|Prowler workout on Fourth of July|
|Me and brakeman Aja Evans hugging after final run at world champs|
|2013 World Championships in St. Moritz, Switzerland|
It has been a great few weeks of team spirit, patriotism, remembrance and celebration. These last few activities I have had the pleasure of taking part in have left me thinking, reminiscing and asking, as well as answering, insightful questions. Since my last blog I have attended USA Outdoor Track & Field Championships in Des Moines, Iowa at Drake Stadium to cheer on hurdling bobsled teammate Lolo Jones in the 100m hurdles as well as the rest of Team USA track & field athletes as they geared up trying to qualify for the worlds team (attending this event was something on my bucket list — check!), celebrated Olympic Day — of course doing something I love and continue to push myself to be the best at…bobsledding, and I celebrated Independence Day in an historic town filled with Olympic spirit and American pride. It was pretty great. The Olympic Training Center asked me to make the banner for the athlete float this year.
All this team and national pride got me thinking. Throughout our chaotic lives we often forget what “it’s” all about. Holidays like Memorial Day, Independence Day and Labor Day are all spread out throughout the year to remind us of “it.” What is “it” you may ask? Well, for me, “it” cannot be summed up into just one word. “It” is the name on the back of my uniform — “USA”; the soldiers that fought for the greater good to preserve the cornerstones our nation was built on — freedom, integrity, truth and opportunity; the coaches and teachers who always encouraged me to think outside the box and maximize my full potential. “It” is that little kid who recognizes you and tells you that you’re their hero because of your story of perseverance and resilience. The opportunities that we so often take advantage of that are at our fingertips because we get caught up in what we don’t have versus what we do have compared to the rest of human society around the world.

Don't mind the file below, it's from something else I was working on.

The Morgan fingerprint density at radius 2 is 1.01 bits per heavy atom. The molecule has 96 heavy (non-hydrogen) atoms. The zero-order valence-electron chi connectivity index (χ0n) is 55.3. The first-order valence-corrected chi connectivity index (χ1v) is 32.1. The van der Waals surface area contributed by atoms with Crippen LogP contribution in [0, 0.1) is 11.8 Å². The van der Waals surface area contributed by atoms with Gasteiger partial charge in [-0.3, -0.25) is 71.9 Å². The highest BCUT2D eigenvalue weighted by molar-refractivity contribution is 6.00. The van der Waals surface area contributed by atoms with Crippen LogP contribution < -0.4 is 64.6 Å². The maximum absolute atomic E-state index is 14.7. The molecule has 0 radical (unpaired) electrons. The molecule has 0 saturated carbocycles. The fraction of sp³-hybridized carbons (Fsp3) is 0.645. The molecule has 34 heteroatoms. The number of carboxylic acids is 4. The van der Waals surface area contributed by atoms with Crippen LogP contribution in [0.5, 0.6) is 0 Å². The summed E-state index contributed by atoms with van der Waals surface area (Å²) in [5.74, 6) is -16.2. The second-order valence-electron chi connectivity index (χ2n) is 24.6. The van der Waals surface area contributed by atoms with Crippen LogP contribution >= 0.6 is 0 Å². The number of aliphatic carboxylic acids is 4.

I come from a tremendous mix of cultures. Being biracial, one side of my family is from Eastern Europe and the other is from parts of Western Europe and the Caribbean. Needless to say, I’m a melting pot. But the constants that remain in our family values are hard work and jumping on opportunity. My father immigrated to the United States in his mid 20’s looking exactly for “it.” A life where through hard work, dedication and perseverance rose opportunity to success, fair discretion and the ability to provide for himself and his family. On my mother’s side of the family all the men seemed to be involved in every division of the military. This is where the attitude “if you want it, you work for it; if you’ve got it, you share it; if somebody tells you ‘you can’t,’ you prove them wrong and inspire” was instilled in me.
Whether we do individual sports, team sports, are looking to empower ourselves or be the catalyst to help others be their best, that “it” moment happens where you realize we are all one, representing something so much bigger than ourselves. The name on my uniform is “USA.” When the crowd chants at races they say “U-S-A.” When I am at the line facing the world’s most elite, I am representing all of America and in that moment I am reminded that I bleed… but it’s red, white and blue.
Representing the single parent, the blue collar worker, the misunderstood adolescent, the preacher, the doctor, the coaches, the teachers, the parents, the regular average “Joe,” those we’ve lost — we athletes of Team USA carry you all with us on the world’s stage every time we compete with honor, pride, privilege, support and hard work, hoping to do you justice through our efforts of athletic parlous and competition.
At the end of the day, when it’s all said and done, it doesn’t matter where exactly my roots originated from… I was made and bred in America and UNITED I stand! Go USA!
The goal throughout my blogs is to bring up topics and pose questions that might encourage us all to look and think outside the box or gain a new perspective. Once I heard of the opportunity to be a winter athlete blogger for Team USA, I made the decision to not just blog about Jazmine — the USA women’s bobsled pilot and 2014 Olympic hopeful, but to blog about all who I am, the good, bad and crazy, the journey towards Sochi 2014 and the journey of my life relating it to all of you back home. Thanks for taking the time to read, and I hope that each blog leaves you with new insight and inspiration for your own path!